Continuing our spotlight on Sheffield as part of our #CreativeCitiesUK project, we meet with Stefanie Posavec and Miriam Quick - two data artists who have embraced the city's legacy of making to create wearable fashion pieces that visualize pollution in the city. Commissioned part of an ongoing effort between Better With Data, Sheffield's branch of the Open Data Institute, and Sheffield City Council, Air Transformed makes understanding vital air quality data a tangible and experiential process.
Known for its legacy in metalwork, Sheffield post-industrial economy is shaped by more than cutlery and steel. Notoriously dubbed the ugliest town in the UK by George Orwell in the 1930s, the South Yorkshire city has reinvented itself into a place that embraces its heritage in arts and making through a wave of private-public partnerships that champion innovation in creative output. Continuing our #CreativeCitiesUK series, we delve into the makers, initiatives and spaces that have contributed to Sheffield's creative transformation.
As we continue our spotlight on Glasgow, we talk to Land Art Generation Initiative and Glasgow City Council about their recent art and engineering competition, in collaboration with local platform EcoArtsScotland, which will result in a public art installation that will also generate clean energy. Wind Forest will be built on Dundas Hill, a site encapsulated by the ongoing Glasgow Canal Regeneration project, and will be visible from across the Scottish city.
With an interesting history in which both arts and heavy industry play crucial roles, Glasgow has become more and more resilient to social and economic strife. In the latest installment of our #CreativeCitiesUK series, we delve into the city's creative industries and find they have an increasing influence on Glasgow's urban development, despite the challenges faced by independent and socially-driven companies. Can Glasgow follow in Edinburgh's footsteps, and rely on creativity and culture to change its physical and socioeconomic landscape?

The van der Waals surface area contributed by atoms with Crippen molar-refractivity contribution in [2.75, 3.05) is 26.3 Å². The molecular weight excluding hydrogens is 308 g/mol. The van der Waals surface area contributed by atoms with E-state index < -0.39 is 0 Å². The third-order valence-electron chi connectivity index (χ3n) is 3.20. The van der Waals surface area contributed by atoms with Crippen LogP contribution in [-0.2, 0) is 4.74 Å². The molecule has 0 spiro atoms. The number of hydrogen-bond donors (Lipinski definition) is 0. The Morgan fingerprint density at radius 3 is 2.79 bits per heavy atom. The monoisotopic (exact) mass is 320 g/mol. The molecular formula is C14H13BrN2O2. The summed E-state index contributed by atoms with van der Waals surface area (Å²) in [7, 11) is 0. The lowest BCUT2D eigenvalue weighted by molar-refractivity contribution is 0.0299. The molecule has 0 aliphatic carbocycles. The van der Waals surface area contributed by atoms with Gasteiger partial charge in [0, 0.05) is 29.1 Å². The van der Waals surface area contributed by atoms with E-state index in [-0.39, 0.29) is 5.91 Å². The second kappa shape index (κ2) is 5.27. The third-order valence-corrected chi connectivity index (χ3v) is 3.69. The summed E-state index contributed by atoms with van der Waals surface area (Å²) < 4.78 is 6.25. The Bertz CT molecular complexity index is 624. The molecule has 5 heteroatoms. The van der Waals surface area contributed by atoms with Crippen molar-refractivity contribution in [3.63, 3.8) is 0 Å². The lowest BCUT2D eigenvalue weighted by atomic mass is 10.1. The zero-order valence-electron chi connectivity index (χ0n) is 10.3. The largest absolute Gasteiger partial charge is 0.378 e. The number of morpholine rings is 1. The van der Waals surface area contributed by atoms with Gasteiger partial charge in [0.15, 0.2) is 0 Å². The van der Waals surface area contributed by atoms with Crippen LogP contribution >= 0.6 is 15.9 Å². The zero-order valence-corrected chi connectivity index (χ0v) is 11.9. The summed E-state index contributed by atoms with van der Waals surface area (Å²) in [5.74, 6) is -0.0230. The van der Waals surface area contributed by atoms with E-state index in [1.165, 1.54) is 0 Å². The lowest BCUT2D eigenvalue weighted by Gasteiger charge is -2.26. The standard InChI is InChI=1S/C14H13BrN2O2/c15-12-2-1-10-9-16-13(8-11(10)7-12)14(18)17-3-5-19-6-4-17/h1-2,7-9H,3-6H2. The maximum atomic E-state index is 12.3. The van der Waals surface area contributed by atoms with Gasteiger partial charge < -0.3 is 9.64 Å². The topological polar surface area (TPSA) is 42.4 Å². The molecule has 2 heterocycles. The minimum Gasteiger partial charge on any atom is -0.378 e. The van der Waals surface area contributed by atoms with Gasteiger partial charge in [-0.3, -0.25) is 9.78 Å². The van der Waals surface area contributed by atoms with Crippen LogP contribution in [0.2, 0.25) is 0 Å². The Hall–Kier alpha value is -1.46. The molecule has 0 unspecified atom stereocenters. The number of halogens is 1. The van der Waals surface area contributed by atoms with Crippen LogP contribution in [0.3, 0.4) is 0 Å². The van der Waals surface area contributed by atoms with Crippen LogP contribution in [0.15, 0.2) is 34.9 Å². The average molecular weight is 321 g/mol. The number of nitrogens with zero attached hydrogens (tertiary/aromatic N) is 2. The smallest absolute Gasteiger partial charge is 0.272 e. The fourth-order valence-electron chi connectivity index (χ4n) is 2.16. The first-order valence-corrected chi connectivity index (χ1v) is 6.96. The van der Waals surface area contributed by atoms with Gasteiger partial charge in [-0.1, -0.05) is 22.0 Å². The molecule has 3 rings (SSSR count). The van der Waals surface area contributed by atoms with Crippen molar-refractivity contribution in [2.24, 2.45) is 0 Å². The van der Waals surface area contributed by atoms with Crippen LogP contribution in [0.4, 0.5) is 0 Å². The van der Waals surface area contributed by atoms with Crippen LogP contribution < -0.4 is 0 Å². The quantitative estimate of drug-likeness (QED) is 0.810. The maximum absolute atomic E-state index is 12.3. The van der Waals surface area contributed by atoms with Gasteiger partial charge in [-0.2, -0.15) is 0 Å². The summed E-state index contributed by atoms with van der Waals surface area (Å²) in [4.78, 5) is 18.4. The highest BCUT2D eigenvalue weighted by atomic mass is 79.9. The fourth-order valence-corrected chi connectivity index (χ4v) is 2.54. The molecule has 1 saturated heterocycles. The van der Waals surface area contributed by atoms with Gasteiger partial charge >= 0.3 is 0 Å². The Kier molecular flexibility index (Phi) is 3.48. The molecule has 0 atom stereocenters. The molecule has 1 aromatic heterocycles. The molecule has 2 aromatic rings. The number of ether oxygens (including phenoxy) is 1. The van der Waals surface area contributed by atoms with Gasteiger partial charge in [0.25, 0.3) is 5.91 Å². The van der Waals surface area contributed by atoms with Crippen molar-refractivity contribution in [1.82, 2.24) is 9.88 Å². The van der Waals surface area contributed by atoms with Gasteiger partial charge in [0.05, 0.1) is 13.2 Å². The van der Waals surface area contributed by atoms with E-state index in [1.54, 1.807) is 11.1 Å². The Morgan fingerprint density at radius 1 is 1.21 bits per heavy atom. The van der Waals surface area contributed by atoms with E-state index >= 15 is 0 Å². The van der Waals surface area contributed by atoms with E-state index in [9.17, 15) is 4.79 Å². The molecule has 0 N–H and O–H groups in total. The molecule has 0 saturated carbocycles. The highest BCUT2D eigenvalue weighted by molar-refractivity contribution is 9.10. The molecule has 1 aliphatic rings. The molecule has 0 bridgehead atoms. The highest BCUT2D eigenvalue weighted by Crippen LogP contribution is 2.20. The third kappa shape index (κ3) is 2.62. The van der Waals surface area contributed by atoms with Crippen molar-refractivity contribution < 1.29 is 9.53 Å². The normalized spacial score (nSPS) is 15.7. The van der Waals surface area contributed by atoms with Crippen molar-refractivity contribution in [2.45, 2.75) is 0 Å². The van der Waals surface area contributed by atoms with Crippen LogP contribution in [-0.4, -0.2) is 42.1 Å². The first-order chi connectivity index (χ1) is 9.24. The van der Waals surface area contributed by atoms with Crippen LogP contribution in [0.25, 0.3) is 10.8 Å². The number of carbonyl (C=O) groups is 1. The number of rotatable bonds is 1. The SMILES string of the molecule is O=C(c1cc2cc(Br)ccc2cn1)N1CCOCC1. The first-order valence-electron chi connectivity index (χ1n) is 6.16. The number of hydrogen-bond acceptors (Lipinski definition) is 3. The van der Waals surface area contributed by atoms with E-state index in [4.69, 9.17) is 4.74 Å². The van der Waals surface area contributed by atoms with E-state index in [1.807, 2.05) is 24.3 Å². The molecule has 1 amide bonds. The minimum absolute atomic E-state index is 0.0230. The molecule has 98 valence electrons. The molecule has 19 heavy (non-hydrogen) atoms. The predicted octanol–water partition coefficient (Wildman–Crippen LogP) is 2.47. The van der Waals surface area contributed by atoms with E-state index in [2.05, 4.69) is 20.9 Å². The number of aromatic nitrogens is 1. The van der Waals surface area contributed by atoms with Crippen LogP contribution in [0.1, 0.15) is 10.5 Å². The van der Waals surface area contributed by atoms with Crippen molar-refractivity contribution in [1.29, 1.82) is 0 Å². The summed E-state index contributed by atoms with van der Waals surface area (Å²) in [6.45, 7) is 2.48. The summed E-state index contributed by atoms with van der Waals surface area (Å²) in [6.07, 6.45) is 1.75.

As part of our #CreativeCitiesUK series on Edinburgh, we delve into the innovative and influential grassroots lobby, by the creative and cultural industries, for the creative and cultural industries. Desire Lines is an actionable document proposed to the City Council, after including hundreds of Edinburgh's creative professionals in the conversation, and has certainly caught politicians' attention.
With history seeping from their pores, picturesque topography and similar population size, the cities of Luxor in Egypt and Edinburgh in Scotland have more in common that one might think. The political unrest in Egypt has impacted Luxor's tourism sector but its inability to capitalize on its cultural festivals, due in part to bureaucratic constraints and a lack of appreciation of modern cultural output, has left the Upper Egyptian city struggling to keep up. Can the heritage city build up a festival economy?
With centuries of heritage still intact, Edinburgh, Scotland, has many points of attraction, but none so popular today as the city's 12 cultural festivals, drawing in up to 4.5 million visitors each year. In the first of our #CreativeCitiesUK features, we delve into the iconic Fringe Festival, the independent art scene and the professional creative industries to find out what makes this historic city among the top ranking cultural economies in the world.